Regular eye exams are important for children since their eyes can change significantly as they develop. Good eyesight is critical for a child’s life and achievements since success in school is closely tied to eye health. School demands intense visual involvement, including reading, writing, using computers, and smartboard work. Even physical activities and sports require strong vision. If their eyes are not up to the task, a child may feel tired, have trouble concentrating, have problems in school or have difficulty playing their favorite games which may affect their overall quality of life.
According to research, a healthy child should have an initial evaluation between 6 and 12 months of age. After that, routine eye health exams should be performed yearly to help detect any abnormalities as their eyes develop.
In the case that the baby is premature or at high risk for medical problems for other reasons, has signs of abnormalities, or has a family history of serious vision disorders in childhood, the optometrist should perform a comprehensive exam before the 6 to 12 month visit.
The 6 to12 month examination includes tests of pupil responses to evaluate whether the pupil opens and closes properly in the presence or absence of light, a test to determine whether the baby can fixate on an object such as a light and follow it as it moves, and a preferential looking test which uses cards that are blank on one side with stripes on the other side to attract the gaze of an infant to the stripes and thus vision capabilities can be assessed. Infants should be able to perform this task well by the time they are this age.
By age 3, a child’s visual acuity and eye alignment should be assessed. If the child is diagnosed with misaligned eyes (strabismus), "lazy eye” (amblyopia), refractive errors (astigmatism, myopia, hyperopia) or any other focusing problems, it is important to begin treatment as soon as possible to ensure successful vision correction and life-long benefits.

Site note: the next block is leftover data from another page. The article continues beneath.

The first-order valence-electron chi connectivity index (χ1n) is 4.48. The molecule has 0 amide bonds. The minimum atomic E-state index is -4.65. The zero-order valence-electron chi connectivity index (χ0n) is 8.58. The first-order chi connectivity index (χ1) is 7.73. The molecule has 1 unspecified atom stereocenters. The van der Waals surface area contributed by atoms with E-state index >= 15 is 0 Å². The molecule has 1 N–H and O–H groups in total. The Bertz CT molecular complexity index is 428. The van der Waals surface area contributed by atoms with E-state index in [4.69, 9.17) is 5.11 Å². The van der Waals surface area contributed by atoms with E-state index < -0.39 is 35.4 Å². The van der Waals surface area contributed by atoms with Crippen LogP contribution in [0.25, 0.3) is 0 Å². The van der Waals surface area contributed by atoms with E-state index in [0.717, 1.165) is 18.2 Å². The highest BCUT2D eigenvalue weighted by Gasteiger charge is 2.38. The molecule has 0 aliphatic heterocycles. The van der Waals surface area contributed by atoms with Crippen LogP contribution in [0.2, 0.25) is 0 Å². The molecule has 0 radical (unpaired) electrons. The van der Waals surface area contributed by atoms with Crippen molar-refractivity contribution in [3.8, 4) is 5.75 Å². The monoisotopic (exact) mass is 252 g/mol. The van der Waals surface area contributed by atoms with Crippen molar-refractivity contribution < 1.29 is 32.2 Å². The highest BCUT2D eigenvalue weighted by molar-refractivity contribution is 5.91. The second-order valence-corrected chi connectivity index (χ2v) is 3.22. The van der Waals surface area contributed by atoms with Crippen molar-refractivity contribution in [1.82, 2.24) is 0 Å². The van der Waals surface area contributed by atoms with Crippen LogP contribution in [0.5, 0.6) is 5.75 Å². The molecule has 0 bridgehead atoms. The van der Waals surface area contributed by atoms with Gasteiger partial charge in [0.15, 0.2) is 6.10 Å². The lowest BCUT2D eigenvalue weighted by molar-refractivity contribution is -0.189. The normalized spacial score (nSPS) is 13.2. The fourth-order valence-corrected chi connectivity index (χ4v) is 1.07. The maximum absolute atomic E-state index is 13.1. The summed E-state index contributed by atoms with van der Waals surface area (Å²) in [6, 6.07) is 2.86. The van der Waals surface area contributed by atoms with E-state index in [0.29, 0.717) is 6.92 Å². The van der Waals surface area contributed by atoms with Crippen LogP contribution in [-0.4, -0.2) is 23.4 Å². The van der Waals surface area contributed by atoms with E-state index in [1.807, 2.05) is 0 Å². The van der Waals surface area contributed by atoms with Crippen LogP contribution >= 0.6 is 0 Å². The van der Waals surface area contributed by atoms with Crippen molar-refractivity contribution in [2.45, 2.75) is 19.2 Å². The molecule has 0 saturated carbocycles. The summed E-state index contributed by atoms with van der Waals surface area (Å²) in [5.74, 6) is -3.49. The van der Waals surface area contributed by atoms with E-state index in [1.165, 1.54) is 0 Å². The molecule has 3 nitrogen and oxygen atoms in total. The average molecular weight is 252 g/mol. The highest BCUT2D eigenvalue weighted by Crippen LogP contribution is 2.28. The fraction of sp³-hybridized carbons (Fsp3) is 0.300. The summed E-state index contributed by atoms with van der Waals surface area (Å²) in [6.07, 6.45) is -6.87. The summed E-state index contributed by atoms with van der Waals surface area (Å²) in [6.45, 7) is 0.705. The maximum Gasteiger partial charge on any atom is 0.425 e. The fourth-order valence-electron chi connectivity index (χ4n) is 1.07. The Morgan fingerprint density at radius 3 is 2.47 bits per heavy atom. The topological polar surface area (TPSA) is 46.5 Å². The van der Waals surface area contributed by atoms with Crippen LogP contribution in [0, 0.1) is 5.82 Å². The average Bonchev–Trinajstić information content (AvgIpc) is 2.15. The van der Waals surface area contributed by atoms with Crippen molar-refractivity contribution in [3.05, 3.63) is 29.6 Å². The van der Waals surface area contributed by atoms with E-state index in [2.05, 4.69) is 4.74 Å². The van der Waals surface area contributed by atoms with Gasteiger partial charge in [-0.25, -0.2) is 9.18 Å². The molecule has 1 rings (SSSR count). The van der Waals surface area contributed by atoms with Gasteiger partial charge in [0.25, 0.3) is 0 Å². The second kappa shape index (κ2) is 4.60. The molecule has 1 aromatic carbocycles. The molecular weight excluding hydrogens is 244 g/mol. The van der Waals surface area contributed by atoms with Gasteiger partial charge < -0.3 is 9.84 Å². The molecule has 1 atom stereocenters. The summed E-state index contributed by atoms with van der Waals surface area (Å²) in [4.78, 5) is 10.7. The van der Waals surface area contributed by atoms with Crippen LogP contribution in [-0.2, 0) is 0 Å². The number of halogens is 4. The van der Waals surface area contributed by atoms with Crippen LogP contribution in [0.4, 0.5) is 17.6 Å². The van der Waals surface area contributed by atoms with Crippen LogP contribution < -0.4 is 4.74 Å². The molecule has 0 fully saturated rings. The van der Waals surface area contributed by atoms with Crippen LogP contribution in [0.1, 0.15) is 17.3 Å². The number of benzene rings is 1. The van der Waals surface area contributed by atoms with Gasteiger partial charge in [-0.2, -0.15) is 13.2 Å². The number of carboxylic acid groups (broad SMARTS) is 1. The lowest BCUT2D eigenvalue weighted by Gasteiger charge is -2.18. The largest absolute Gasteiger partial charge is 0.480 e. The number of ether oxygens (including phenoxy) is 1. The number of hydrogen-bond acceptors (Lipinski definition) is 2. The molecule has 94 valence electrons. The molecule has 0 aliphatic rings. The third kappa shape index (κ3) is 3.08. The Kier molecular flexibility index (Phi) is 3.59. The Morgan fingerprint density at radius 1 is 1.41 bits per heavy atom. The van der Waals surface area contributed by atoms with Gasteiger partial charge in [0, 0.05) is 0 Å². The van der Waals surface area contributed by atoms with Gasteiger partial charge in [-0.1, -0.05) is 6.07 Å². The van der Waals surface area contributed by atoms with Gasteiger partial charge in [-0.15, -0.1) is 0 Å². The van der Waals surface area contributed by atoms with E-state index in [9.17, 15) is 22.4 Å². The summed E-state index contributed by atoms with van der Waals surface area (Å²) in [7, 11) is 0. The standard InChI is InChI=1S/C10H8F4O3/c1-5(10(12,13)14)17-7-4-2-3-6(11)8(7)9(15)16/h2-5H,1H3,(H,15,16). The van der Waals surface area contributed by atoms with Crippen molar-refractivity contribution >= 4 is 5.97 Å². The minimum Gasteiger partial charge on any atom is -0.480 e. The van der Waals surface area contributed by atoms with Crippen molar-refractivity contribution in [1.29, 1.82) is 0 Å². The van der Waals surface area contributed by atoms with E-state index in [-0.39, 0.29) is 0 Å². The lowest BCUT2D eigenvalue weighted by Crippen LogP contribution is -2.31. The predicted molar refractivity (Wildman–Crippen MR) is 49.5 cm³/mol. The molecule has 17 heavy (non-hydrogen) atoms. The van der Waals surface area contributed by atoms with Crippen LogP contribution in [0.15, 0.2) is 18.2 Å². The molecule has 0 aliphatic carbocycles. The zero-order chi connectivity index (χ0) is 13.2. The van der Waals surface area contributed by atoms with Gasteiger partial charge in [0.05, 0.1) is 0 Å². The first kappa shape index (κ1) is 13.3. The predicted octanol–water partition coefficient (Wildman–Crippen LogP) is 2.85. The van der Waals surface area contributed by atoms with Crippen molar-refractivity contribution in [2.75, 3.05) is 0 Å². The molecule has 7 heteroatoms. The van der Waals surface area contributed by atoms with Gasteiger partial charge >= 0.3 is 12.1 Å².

Most school age children should have a comprehesive eye exam similar to what you would expect as an adult. In this age group, nearsightedness (myopia) is the most common refractive error and can be corrected with eyeglasses.
There are some signs that parents can tell if their child has a vision problem. For example, the child may squint, hold reading materials very close to their face, or complain about things appearing blurry. However, there are some less obvious signs that may indicate vision problems, such as having a short attention span, quickly losing interest in games, projects or activities that require using their eyes for an extended period of time, or losing their place when reading. They may choose to avoid reading, drawing, playing games or doing other projects that require focusing up close. Another sign is that a child may turn his or her head to the side when looking at something in front of them. This may be a sign of a refractive error, including astigmatism, and by turning their head it helps the child see better.
That is why it is so important for kids to have regular, comprehensive eye exams with an optometrist. The earlier a vision problem is found and treated, the better off your child will be in and out of school.